12 September 2018

Abuse in healthcare is a hidden problem we should be able to deal with. But the system is reluctant to discuss the problem openly. This is the view of Barbro Wijma, senior professor at LiU with over 20 years’ research experience of the subject.

Health care
Research at Linköping University shows that one in five female patients and nearly one in ten male patients has at some time experienced abuse in healthcare. It can be in the form of demeaning comments or a nonchalant attitude, or abuse that healthcare personnel are not aware they are committing.

“Despite the intention of personnel to behave well, it happens far too often that patients experience themselves as being abused. I too have exposed patients to it in my role as doctor, without understanding what I was doing”, says Barbro Wijma.

The LiU research into abuse has been financed during the past 20 years mainly by the Swedish Research Council, and Barbro Wijma has been one of the leading researchers in the field. One conclusion from the study is that people who have previously been subject to abuse or violence are more sensitive to excesses from the healthcare system.

“If you have high self-esteem, it’s easier to shake off abuse, and not let it get to you. Others, often carrying poor self-esteem in their baggage, may be extremely distressed, feel that they have been trampled on, and for this reason avoid further contact with the system.”

Barbro Wijma returns to the idea that caregivers have no desire to abuse patients, and they must be made aware that they may be doing so unconsciously. From thoughtlessness, stress, or unfortunate circumstances, for example.

“The healthcare personnel should truly listen to what a patient who feels abused has to say. They must not attempt to belittle the event, with a statement such as ‘Well, it wasn’t that bad, was it?’, or start an argument. It is, instead, important to affirm the patient’s experience. In this case, he or she is vindicated and will find it easier to leave the event behind.”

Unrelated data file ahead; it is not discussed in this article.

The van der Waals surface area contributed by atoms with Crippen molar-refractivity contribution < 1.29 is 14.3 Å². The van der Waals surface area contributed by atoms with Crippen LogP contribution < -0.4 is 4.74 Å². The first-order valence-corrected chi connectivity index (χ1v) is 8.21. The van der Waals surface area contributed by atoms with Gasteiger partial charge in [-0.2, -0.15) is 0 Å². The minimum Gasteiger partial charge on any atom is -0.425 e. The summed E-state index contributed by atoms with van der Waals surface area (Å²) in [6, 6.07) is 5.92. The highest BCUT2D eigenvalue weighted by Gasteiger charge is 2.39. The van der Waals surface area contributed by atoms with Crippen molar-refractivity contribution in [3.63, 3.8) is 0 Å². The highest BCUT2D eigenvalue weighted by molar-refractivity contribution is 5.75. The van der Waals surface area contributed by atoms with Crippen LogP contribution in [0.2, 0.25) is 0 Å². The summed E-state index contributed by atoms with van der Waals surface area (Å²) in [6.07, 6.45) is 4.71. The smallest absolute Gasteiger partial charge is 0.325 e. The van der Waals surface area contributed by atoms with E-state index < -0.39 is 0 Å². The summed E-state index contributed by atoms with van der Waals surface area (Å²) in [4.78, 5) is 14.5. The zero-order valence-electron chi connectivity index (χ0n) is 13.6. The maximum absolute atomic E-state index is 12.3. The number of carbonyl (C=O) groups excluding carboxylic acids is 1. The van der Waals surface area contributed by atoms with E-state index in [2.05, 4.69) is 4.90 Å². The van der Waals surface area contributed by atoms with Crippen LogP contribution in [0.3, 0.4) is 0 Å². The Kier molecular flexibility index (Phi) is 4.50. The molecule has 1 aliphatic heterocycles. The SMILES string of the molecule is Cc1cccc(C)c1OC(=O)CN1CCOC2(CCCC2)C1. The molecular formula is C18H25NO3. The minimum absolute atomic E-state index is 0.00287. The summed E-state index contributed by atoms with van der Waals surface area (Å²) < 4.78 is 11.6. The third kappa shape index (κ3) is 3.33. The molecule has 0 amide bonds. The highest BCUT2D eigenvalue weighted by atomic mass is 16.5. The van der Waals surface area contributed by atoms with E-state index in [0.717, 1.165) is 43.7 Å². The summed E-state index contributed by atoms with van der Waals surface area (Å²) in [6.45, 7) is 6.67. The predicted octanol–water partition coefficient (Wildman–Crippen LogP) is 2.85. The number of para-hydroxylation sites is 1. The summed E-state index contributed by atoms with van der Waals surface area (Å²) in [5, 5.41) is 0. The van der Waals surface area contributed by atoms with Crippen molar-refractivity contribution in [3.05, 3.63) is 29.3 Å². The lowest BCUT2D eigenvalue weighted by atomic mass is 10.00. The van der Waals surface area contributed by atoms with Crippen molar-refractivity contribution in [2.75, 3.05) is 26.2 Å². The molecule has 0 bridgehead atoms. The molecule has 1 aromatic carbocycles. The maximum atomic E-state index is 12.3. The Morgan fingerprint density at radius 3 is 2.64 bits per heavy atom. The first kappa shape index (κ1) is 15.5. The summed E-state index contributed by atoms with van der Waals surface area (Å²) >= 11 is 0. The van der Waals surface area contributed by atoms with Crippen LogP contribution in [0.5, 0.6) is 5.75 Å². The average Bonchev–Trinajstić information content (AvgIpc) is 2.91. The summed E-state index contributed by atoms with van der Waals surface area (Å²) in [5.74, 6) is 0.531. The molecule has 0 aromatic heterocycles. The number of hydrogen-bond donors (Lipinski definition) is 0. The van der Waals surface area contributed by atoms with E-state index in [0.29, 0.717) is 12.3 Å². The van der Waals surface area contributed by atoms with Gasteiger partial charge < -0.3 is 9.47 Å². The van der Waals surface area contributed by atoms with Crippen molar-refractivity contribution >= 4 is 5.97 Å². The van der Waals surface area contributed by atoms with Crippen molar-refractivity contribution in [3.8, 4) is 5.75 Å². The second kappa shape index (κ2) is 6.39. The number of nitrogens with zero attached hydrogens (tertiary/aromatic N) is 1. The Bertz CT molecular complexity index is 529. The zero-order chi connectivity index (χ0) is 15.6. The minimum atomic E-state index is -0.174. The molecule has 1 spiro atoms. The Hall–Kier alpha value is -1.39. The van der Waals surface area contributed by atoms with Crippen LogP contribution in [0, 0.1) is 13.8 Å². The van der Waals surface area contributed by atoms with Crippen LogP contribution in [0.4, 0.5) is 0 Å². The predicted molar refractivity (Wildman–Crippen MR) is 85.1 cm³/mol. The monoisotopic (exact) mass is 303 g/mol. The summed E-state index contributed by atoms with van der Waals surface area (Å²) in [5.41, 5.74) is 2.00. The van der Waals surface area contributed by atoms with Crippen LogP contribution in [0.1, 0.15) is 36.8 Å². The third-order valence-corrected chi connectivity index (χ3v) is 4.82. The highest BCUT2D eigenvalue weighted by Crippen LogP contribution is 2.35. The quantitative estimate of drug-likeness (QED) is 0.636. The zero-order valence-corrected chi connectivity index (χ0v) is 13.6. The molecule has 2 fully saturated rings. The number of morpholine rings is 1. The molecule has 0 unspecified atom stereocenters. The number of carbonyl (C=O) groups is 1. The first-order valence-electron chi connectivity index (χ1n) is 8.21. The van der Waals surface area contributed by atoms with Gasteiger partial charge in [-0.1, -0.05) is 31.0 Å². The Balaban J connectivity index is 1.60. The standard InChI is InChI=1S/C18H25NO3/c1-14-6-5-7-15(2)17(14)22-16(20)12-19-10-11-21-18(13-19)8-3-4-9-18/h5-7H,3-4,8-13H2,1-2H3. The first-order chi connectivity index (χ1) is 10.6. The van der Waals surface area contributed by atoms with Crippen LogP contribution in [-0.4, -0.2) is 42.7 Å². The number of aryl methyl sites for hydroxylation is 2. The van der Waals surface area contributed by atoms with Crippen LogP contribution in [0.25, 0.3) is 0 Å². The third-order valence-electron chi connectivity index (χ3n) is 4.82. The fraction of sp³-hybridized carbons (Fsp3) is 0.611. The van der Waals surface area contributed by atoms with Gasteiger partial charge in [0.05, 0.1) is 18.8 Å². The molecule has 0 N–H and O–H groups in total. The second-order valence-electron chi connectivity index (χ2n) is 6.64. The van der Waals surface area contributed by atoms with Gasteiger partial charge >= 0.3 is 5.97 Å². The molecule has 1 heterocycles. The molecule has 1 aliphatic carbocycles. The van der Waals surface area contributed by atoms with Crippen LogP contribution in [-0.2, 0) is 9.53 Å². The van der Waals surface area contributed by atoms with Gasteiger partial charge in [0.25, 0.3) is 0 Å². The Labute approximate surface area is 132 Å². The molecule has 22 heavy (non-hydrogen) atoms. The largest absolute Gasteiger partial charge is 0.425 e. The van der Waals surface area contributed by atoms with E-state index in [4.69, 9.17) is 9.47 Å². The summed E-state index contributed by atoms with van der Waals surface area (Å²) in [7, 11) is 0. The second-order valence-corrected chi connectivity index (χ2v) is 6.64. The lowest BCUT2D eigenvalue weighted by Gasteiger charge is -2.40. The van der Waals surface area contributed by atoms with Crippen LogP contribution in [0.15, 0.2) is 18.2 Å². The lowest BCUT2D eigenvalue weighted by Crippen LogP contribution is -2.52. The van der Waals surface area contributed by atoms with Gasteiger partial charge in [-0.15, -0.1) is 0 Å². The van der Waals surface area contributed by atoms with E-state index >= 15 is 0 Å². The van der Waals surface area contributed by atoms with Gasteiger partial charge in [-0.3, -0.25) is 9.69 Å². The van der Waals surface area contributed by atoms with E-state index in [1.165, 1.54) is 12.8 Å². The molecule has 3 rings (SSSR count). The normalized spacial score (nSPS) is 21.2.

In recent years, the research group has concentrated on disseminating knowledge about abuse to healthcare personnel. Jelmer Brüggemann and Alma Persson from the Department of Thematic Studies at LiU have participated in this work.

“Our research has shown that healthcare personnel recognise several situations of abuse when they occur in their work, but find it difficult to deal with them in a professional manner. In their relationship both to patients and colleagues, the reaction is often one of silence, and many feel guilt and shame”, says Jelmer Brüggemann.

In order to bring these issues to the fore and transfer knowledge about abuse, the researchers have enlisted the aid of a drama teacher and carried out workshops at several clinics, including clinics of gynaecology, psychiatry and palliative care.

“This is a way to go beyond simply talking about abuse: we use different scenarios in the clinic to understand the processes that are set in motion. Much of the material also deals with what one can do as a colleague to stop abuse and violation. Many situations are difficult for the healthcare personnel to deal with, such as how to act when a patient doesn’t want to be washed or refuses to have an injection”, says Alma Persson.

The research project is now coming to a close after 20 years. In order to spread knowledge about its results, the researchers have contacted several government agencies, including the Swedish Association of Local Authorities and Regions (SKL), which is building a website about abuse in the healthcare system, using the LiU results as one of the fundamental pillars. Barbro Wijma will present the experiences of the research group at a Swedish conference on patient safety in Stockholm, 19-20 September.

Translation: George Farrants

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